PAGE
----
Your rotator cuff is a group of muscles and tendons. The rotator cuff is responsible for keeping your arm bone secure in your shoulder’s socket. While mild rotator cuff injuries can improve on their own, this is not always the case.
Mayo Clinic explains that rotator cuff injuries can cause permanent weakness or loss of motion.
What are the risk factors of a rotator cuff injury?
You may be more likely to sustain a rotator cuff injury if you work in an occupation that requires repetitive arm motion. For instance, these injuries are common in the construction industry. There may also be a genetic component to the injury. Some people are simply more prone to injuries than others. If you have family members who suffered rotator injuries in the past, it is more likely that you may suffer one when combined with other risk factors. Age can also contribute to tearing your rotator cuff. If you are over the age of 60, then you are more likely to experience a rotator cuff injury.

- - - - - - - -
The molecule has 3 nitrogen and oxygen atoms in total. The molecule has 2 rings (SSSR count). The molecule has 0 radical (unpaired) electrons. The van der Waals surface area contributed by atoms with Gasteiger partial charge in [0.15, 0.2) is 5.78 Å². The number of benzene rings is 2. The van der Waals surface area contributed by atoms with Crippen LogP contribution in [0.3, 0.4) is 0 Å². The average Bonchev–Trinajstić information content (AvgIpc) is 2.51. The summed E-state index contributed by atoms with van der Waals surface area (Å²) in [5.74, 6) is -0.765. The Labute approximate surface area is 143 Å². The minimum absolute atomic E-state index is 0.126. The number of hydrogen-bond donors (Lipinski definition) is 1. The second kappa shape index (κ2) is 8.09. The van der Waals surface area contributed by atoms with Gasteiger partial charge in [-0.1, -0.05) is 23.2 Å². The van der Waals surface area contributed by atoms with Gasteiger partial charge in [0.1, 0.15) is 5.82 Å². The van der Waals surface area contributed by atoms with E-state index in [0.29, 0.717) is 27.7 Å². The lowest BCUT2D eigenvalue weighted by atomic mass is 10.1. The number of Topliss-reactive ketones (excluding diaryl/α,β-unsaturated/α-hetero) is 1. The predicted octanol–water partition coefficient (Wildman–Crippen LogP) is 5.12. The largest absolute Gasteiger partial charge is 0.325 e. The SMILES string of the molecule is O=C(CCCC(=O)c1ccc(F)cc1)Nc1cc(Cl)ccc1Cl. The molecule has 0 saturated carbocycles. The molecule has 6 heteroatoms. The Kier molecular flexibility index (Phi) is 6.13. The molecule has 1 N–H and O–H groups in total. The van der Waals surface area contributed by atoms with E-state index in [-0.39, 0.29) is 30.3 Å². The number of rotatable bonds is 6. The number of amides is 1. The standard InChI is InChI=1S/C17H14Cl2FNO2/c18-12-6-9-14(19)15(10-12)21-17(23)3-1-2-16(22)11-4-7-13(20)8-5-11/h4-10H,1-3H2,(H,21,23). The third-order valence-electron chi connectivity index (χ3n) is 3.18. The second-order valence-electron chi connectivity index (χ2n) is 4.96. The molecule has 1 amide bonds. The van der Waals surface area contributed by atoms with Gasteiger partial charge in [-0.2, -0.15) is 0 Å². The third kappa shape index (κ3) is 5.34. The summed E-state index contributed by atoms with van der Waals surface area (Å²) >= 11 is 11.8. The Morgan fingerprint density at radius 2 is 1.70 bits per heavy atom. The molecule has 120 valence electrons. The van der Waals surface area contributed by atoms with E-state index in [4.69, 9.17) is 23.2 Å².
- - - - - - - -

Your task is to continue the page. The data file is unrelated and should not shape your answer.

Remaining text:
What are the symptoms of a rotator cuff injury?
The symptoms of a rotator cuff injury include arm weakness accompanied by a deep ache in your shoulder. You may have difficulty sleeping due to pain or discomfort. You may have additional difficulties with daily tasks, such as combing your hair due to shoulder pain.
Often, the symptoms manifest after a single injury. In other cases, it may be due to repetitive motion. For instance, if you work as a painter, you may tear your rotator cuff over time.